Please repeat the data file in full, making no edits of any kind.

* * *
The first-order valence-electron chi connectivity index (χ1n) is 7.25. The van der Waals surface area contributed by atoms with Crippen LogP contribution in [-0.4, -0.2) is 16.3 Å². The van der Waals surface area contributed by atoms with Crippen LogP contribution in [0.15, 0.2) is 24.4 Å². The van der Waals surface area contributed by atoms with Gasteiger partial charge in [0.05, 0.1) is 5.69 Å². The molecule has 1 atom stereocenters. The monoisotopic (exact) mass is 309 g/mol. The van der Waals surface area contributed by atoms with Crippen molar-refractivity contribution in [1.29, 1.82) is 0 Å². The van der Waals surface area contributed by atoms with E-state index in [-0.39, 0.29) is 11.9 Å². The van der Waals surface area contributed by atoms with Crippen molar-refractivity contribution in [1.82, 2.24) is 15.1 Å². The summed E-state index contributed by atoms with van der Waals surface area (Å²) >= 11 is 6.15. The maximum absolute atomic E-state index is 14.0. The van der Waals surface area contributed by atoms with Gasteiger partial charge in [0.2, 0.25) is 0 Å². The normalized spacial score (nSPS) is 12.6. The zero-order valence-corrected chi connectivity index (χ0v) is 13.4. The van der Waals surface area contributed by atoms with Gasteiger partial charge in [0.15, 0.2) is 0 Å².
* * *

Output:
The first-order valence-electron chi connectivity index (χ1n) is 7.25. The van der Waals surface area contributed by atoms with Crippen LogP contribution in [-0.4, -0.2) is 16.3 Å². The van der Waals surface area contributed by atoms with Crippen LogP contribution in [0.15, 0.2) is 24.4 Å². The van der Waals surface area contributed by atoms with Gasteiger partial charge in [0.05, 0.1) is 5.69 Å². The molecule has 1 atom stereocenters. The monoisotopic (exact) mass is 309 g/mol. The van der Waals surface area contributed by atoms with Crippen molar-refractivity contribution in [1.29, 1.82) is 0 Å². The van der Waals surface area contributed by atoms with E-state index in [-0.39, 0.29) is 11.9 Å². The van der Waals surface area contributed by atoms with Crippen molar-refractivity contribution in [1.82, 2.24) is 15.1 Å². The summed E-state index contributed by atoms with van der Waals surface area (Å²) >= 11 is 6.15. The maximum absolute atomic E-state index is 14.0. The van der Waals surface area contributed by atoms with Gasteiger partial charge in [0.2, 0.25) is 0 Å². The normalized spacial score (nSPS) is 12.6. The zero-order valence-corrected chi connectivity index (χ0v) is 13.4. The van der Waals surface area contributed by atoms with Gasteiger partial charge in [0.15, 0.2) is 0 Å².